What Attracts Foreign Direct Investment (FDI)?
25 July 2016 Category: Topical Review
This is a major question for almost every country, region and city on the planet. FDI influencing and attraction is a highly competitive global activity, undertaken by countless central and regional governments, departments, cities, agencies & consultants, all with the legitimate aim of enhancing the economic wellbeing of local citizens.
Let me clearly state that, there is no one best place in the world for FDI. This may initially sound odd as there are many excellent and extremely successful FDI destinations, for example, – Singapore (small country), Ireland (small country), China, (large country) California (state), London (city) etc. The key point here is, that there is no one location which is best for all FDI from all sectors and origins. Each location can be better for one, or a number, of specific sectors for example, or investment from a particular region or as a market access point for a particular country or region.
Can your Investment Promotion agency (IPA) adequately answer the following vital questions:
- Does your location realistically understand the key decision making drivers of foreign direct investment ?
- Have you a clear and distinctive investor proposition ?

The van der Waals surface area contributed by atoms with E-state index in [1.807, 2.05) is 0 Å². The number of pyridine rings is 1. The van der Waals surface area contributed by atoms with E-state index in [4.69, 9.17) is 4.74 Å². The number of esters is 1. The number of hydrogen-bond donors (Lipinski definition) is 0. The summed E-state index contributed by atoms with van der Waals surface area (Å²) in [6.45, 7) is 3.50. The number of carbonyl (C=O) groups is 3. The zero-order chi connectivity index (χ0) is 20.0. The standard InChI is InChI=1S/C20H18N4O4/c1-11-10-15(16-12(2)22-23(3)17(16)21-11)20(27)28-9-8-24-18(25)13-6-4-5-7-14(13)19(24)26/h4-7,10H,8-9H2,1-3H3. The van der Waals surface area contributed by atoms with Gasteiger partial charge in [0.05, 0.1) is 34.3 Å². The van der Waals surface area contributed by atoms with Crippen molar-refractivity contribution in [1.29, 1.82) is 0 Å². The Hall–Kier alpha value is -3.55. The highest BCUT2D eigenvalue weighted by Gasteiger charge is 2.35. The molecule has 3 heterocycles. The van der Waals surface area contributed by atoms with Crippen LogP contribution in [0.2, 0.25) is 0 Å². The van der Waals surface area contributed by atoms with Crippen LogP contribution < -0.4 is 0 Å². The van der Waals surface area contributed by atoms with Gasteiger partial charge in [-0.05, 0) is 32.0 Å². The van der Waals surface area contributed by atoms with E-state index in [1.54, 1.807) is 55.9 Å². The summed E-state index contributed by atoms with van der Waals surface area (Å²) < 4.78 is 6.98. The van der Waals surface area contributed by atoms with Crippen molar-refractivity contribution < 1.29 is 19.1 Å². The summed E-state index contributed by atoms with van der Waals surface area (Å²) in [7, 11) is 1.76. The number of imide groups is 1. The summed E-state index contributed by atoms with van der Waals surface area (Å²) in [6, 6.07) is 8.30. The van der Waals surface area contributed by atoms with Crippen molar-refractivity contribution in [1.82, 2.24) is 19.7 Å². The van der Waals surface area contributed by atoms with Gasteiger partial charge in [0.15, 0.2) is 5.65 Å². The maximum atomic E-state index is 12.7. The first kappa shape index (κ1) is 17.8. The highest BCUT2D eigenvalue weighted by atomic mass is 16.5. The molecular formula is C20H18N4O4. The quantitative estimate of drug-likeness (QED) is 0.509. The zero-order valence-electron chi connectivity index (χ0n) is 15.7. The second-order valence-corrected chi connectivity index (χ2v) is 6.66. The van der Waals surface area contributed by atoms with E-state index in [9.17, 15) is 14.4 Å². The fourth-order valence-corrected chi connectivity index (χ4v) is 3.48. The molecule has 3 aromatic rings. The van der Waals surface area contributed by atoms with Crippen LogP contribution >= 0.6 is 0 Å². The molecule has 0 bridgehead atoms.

- Are you actively working to address the identified deficits ?
- What kind of investment climate and policies exist ?
- Have you the best possible agency structure and strategy to meet your objectives ?
Lots of serious questions to consider.
I will not be addressing all these large topics in this short blog, but just wish to prompt your thinking. The best IPA’s have a deep understanding and activation of these topics.
FDI accounts for over 12 percent of global GDP and more than 85 million jobs worldwide. Global flows of FDI are altering quite significantly. Each year more and more FDI is flowing not only from developed into developing economies but also from one developing or transition economy to another.
At a high level, FDI can be described as falling in to four distinct categories – market seeking, natural resource seeking, efficiency seeking and strategic asset seeking,
There have been many theoretical and empirical studies undertaken with the objective of identifying the prime drivers of FDI. The results suggest a diverse set of factors influenced by many varying dimensions of the investors and the investment receiving locations.
From my own extensive IPA experience in Ireland (IDA Ireland) and from my current work with the World Bank Group, the following provides a flavour of the prime attractors of FDI:
- Proximity to markets and customers.
- Investment climate – institutional, policy and regulatory framework.
- Availability of skilled workforce.
- Infrastructure and logistics.
- Presence of clusters, suppliers, partners.
- Economic and political stability.
- Competitive cost structures.
- Technology, R&D capabilities.
- Cultural compatibility.
- Receptiveness and welcome for FDI.
The ranking and packaging of the above factors will vary greatly from sector to sector and from the particular international growth strategies of each investor.
Finally, it is important to recognise that FDI seeking is a complex and competitive business which requires clear, well developed strategies and an alignment of a myriad of stakeholders. It is quite appropriate to seek advice and assistance in this important endeavour – do contact us if you feel we can help you.